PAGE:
I mean, sure, I’d heard garlic was good for the immune system but I kind of thought that was folklore until I heard there’s an actual property in the garlic, allin, which converts to allicin when crushed or chopped (you should wait 10 minutes before cooking with it to allow time for that conversion and to not destroy it with heat) that gives garlic it’s potent medicinal properties. There is science and the wisdom that comes from experience to the folklore that we hear and have, perhaps, passed off as old wives tales.

“Old wives tales,” that is such a condescending label in so many ways…

Mississippi River

As a person who loves fairy tales and folklore and magic and plants and stories and wisdom passed down through the ages, learning about medicinal herbs was like hitting a goldmine! It was a whole bunch of my passions all wrapped under one ginkgo biloba tree! But I also discovered at the festival that I was a mere babe in the woods. There were women and men who had been studying and working with herbs for ages. Some of them had grown up with this knowledge, passed down from a grandmother, mother or neighbor.

Was I coming across this information too late?

As I have felt so often at my age, like with my discovery of bike touring and all the solo adventurous things women do nowadays, I felt as though I had arrived too late to the party. For many things I wish I could do, it’s my aging body that stands in the way, but for learning about and using medicinal herbs, it’s my aging brain and ebbing of time that made me think it’s too late.

It’s a good thing I decided to ignore that immediate defeatist reaction. So I won’t be a herbalist master, open up a clinic and have people coming for miles to seek my wisdom — is that my goal? No.

plants and dogs

plants around bathtub

What I care about is how I feel when I’m growing things and then combining them into a restorative tea or a mind-focusing tincture or a pain relieving salve or just a fun little lip balm. Did you know you can use cinnamon or turmeric to add color to a home-made lip balm or lipstick? Then there is the Fire Cider I have brewing in my cupboard for a month. Can’t wait to try that one out. And the bone broth I made, which I’ve been putting into rice dishes, making into an awesome egg drop soup and just drinking as a warming broth on chilly days.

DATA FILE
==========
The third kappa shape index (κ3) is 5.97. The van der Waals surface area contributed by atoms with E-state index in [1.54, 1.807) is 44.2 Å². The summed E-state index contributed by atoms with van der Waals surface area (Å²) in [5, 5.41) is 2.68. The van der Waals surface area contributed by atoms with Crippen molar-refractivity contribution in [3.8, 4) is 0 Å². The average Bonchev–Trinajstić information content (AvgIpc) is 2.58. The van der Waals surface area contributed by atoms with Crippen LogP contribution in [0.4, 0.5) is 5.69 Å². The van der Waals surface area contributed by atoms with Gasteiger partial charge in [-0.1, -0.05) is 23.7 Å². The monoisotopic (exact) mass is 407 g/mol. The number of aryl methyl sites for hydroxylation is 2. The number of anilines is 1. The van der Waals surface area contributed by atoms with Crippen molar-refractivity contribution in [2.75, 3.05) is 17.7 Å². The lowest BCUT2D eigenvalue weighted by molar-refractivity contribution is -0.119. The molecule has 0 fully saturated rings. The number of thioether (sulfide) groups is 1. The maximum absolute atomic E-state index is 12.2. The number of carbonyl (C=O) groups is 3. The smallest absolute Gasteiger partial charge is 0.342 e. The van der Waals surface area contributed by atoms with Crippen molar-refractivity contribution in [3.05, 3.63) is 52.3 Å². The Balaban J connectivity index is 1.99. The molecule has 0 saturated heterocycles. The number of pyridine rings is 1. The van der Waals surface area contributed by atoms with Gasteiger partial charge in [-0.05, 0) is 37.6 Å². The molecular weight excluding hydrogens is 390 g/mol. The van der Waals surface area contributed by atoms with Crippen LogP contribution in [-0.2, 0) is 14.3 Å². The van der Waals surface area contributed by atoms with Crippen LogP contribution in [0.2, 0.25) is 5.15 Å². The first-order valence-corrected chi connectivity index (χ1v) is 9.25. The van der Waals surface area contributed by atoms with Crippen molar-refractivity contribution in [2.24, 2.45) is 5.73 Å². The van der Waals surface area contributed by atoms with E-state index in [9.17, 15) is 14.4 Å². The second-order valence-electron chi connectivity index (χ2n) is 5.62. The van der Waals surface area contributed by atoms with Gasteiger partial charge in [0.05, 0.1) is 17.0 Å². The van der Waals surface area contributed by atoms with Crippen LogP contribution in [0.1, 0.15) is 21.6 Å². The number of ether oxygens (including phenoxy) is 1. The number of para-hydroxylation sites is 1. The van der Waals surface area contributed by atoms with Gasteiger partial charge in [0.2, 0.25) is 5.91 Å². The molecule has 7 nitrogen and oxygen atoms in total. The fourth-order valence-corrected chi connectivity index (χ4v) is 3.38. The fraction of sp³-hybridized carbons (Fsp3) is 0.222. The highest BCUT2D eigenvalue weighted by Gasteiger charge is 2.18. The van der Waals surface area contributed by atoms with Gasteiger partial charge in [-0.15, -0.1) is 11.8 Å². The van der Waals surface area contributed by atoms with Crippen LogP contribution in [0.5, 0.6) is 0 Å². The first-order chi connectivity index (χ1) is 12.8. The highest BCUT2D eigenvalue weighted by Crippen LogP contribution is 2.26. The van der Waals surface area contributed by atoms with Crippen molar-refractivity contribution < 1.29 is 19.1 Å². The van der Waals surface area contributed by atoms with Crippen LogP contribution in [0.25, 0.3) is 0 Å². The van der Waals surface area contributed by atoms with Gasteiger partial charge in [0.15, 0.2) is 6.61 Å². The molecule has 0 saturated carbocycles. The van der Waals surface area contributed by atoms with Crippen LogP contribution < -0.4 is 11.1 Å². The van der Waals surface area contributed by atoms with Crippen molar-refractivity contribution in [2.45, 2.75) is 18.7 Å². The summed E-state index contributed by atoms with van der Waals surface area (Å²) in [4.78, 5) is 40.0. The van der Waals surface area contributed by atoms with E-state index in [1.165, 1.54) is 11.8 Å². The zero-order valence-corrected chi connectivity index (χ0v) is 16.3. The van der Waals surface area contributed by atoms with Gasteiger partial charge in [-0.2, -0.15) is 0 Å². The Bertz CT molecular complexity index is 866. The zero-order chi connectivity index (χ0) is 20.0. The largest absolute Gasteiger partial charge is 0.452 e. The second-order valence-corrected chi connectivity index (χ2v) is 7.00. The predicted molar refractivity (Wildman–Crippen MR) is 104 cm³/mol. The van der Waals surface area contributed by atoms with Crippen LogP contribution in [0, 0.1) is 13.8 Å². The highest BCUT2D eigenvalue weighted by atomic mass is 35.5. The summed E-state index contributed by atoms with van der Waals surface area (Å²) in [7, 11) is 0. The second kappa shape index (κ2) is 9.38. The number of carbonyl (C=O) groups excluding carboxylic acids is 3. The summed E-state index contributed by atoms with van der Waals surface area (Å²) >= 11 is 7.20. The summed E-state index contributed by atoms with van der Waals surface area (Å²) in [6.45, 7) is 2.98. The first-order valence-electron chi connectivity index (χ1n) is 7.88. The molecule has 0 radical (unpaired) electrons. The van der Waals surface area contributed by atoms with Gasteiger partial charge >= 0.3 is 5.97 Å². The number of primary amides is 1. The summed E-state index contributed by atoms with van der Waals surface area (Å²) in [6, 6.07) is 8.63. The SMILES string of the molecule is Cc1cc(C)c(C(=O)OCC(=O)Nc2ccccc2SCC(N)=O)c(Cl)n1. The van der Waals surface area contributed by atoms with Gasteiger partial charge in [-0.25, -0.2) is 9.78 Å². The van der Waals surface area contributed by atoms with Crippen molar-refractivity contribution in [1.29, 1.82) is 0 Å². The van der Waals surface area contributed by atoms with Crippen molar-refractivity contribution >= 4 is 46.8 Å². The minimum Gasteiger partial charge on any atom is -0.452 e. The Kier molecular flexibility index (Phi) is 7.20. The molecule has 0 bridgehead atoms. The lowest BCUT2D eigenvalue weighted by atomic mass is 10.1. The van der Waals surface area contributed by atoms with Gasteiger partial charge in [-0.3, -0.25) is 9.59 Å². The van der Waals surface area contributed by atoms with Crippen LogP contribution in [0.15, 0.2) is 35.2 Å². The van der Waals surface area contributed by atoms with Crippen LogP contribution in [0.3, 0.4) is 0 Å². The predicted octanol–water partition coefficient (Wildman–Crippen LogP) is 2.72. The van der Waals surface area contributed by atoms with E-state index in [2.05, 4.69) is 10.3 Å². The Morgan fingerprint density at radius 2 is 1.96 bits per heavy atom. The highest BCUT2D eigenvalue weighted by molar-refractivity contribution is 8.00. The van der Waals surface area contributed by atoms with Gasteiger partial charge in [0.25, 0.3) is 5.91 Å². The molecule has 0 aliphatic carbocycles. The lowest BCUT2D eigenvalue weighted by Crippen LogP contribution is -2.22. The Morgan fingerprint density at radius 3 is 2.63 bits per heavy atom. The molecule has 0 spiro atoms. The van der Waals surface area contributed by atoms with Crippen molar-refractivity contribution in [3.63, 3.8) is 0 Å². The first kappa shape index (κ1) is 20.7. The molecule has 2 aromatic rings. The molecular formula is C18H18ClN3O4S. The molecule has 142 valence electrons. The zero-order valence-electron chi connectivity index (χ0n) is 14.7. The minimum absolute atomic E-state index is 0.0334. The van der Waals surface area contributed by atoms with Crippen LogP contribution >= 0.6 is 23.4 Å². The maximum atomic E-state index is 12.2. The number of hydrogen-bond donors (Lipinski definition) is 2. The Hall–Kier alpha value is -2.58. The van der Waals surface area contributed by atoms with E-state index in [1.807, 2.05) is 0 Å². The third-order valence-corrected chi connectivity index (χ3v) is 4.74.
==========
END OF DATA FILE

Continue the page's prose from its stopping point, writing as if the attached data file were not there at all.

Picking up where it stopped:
Fire Cider

I’m not sure why, but making this stuff makes me happy. Perhaps you don’t even have to apply or drink the mixtures to get their benefits. I like the idea of being able to make my own medicines so I know exactly what’s in them and I don’t have a laundry list of side effects to deal with. I also like that basically, you are healing yourself with food rather than chemicals created in a lab. The effects aren’t felt as quickly or strongly but the cost of a quick fix is too high for me.

Anyway, since the festival, I have taken a Roots Medicine Class and a Medicinal Syrups class at Will Heal Farm. I bought a bigger teapot at Goodwill to make bigger batches of tea. I signed up for the North Country Herbalist Guild and have attended their monthly meetings. At one NCHG meeting, a woman brought extra scobies for people to take with them and I have started making Kombucha – what a COOL science experiment that is!